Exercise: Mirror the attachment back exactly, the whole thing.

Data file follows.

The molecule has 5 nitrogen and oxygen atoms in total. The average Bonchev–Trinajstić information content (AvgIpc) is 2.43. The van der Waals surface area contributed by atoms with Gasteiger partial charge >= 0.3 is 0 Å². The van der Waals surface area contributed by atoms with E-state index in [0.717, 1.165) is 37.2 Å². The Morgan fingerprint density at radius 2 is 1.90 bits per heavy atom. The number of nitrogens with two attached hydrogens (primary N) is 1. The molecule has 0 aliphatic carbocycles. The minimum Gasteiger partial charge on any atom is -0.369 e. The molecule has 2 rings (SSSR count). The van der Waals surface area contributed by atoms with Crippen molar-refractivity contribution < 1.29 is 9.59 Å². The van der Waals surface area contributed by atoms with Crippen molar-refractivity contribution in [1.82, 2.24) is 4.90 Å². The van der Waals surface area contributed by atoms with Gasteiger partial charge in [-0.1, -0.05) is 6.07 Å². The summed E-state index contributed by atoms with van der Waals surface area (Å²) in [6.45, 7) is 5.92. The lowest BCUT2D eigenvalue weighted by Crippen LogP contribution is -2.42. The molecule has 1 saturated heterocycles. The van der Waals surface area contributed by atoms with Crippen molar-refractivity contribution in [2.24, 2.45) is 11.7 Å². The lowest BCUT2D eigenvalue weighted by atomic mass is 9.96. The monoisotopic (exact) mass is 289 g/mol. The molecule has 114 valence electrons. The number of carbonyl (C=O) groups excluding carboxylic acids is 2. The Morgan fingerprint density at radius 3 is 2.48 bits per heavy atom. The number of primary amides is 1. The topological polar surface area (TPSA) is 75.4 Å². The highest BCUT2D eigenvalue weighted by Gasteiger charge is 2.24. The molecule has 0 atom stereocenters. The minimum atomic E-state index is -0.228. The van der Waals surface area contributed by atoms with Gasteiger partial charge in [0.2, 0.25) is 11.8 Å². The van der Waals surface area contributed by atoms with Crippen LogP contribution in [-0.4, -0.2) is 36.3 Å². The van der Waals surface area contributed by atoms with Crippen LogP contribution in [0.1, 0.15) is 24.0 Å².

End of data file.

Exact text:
The molecule has 5 nitrogen and oxygen atoms in total. The average Bonchev–Trinajstić information content (AvgIpc) is 2.43. The van der Waals surface area contributed by atoms with Gasteiger partial charge >= 0.3 is 0 Å². The van der Waals surface area contributed by atoms with E-state index in [0.717, 1.165) is 37.2 Å². The Morgan fingerprint density at radius 2 is 1.90 bits per heavy atom. The number of nitrogens with two attached hydrogens (primary N) is 1. The molecule has 0 aliphatic carbocycles. The minimum Gasteiger partial charge on any atom is -0.369 e. The molecule has 2 rings (SSSR count). The van der Waals surface area contributed by atoms with Crippen molar-refractivity contribution < 1.29 is 9.59 Å². The van der Waals surface area contributed by atoms with Crippen molar-refractivity contribution in [1.82, 2.24) is 4.90 Å². The van der Waals surface area contributed by atoms with Gasteiger partial charge in [-0.1, -0.05) is 6.07 Å². The summed E-state index contributed by atoms with van der Waals surface area (Å²) in [6.45, 7) is 5.92. The lowest BCUT2D eigenvalue weighted by Crippen LogP contribution is -2.42. The molecule has 1 saturated heterocycles. The van der Waals surface area contributed by atoms with Crippen molar-refractivity contribution in [2.24, 2.45) is 11.7 Å². The lowest BCUT2D eigenvalue weighted by atomic mass is 9.96. The monoisotopic (exact) mass is 289 g/mol. The molecule has 114 valence electrons. The number of carbonyl (C=O) groups excluding carboxylic acids is 2. The Morgan fingerprint density at radius 3 is 2.48 bits per heavy atom. The number of primary amides is 1. The topological polar surface area (TPSA) is 75.4 Å². The highest BCUT2D eigenvalue weighted by Gasteiger charge is 2.24. The molecule has 0 atom stereocenters. The minimum atomic E-state index is -0.228. The van der Waals surface area contributed by atoms with Gasteiger partial charge in [0.2, 0.25) is 11.8 Å². The van der Waals surface area contributed by atoms with Crippen LogP contribution in [-0.4, -0.2) is 36.3 Å². The van der Waals surface area contributed by atoms with Crippen LogP contribution in [0.1, 0.15) is 24.0 Å².